Soybean futures gave back overnight gains to open little changed as investors who’d been long the market, or bet on higher prices, liquidated positions after prices jumped more than 75 cents in three days.
Futures rose as much as 22 cents overnight before falling back as excessive rain in Argentina threatens production and exports in the South American country. Brazil’s crop also is under duress from extremely dry weather, while exports are being threatened by political strife as the country’s lawmakers initiated impeachment proceedings against President Dilma Rousseff. Still, global inventories and production of soybeans are forecast to jump to a record this year, according to the U.S. Department of Agriculture, and despite the country’s weather woes, Argentina’s prices are still lower than those in the states, analysts said.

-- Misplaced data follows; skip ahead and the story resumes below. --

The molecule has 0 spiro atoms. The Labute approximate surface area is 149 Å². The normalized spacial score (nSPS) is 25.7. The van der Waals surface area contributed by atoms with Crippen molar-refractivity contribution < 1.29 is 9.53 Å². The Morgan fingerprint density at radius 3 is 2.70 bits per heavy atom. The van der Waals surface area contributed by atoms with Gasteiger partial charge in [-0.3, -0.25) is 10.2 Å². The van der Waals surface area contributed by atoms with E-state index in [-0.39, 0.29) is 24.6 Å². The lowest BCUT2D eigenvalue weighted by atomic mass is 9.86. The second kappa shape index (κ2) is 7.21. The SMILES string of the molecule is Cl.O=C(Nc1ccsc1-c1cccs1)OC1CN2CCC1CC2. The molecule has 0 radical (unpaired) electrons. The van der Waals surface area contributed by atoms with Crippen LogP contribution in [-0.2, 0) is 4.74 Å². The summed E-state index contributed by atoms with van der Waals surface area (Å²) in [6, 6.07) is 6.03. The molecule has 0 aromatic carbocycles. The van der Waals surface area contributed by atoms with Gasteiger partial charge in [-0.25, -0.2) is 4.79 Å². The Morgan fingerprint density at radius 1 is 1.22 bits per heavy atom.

“The trade is becoming increasingly concerned about the South American market which is growing increasingly tight,” Tomm Pfitzenmaier, the president of Summit Commodity Brokerage in Des Moines. said in a note to clients on Thursday. “The trade is not paying much attention to what is going to happen this summer in terms of exports, but Argentina is now offering corn for sale at prices under the US for May on out and the Brazilians are offering corn for August on out.”
Soybean futures for July delivery fell 3 1/4 cents to $10.16 a bushel in early trading on the Chicago Board of Trade. Prices had jumped 20 cents and 34 cents on Tuesday and Wednesday, respectively, and were up another 22 cents overnight before falling back, leaving some investors and hedgers to wonder if the 76-cent increase in three sessions was sustainable. Soymeal futures declined $1.30 to $320.20 per short ton, and soy oil declined 0.11 cent to 34.82 cents a pound.
Corn prices plunged 6 cents to $3.93 3/4 as the selloff in beans spilled over into the grains.
(Source – http://www.agriculture.com/content/soybeans-grains-give-up-gains-as-speculative-investors-liquidate-positions)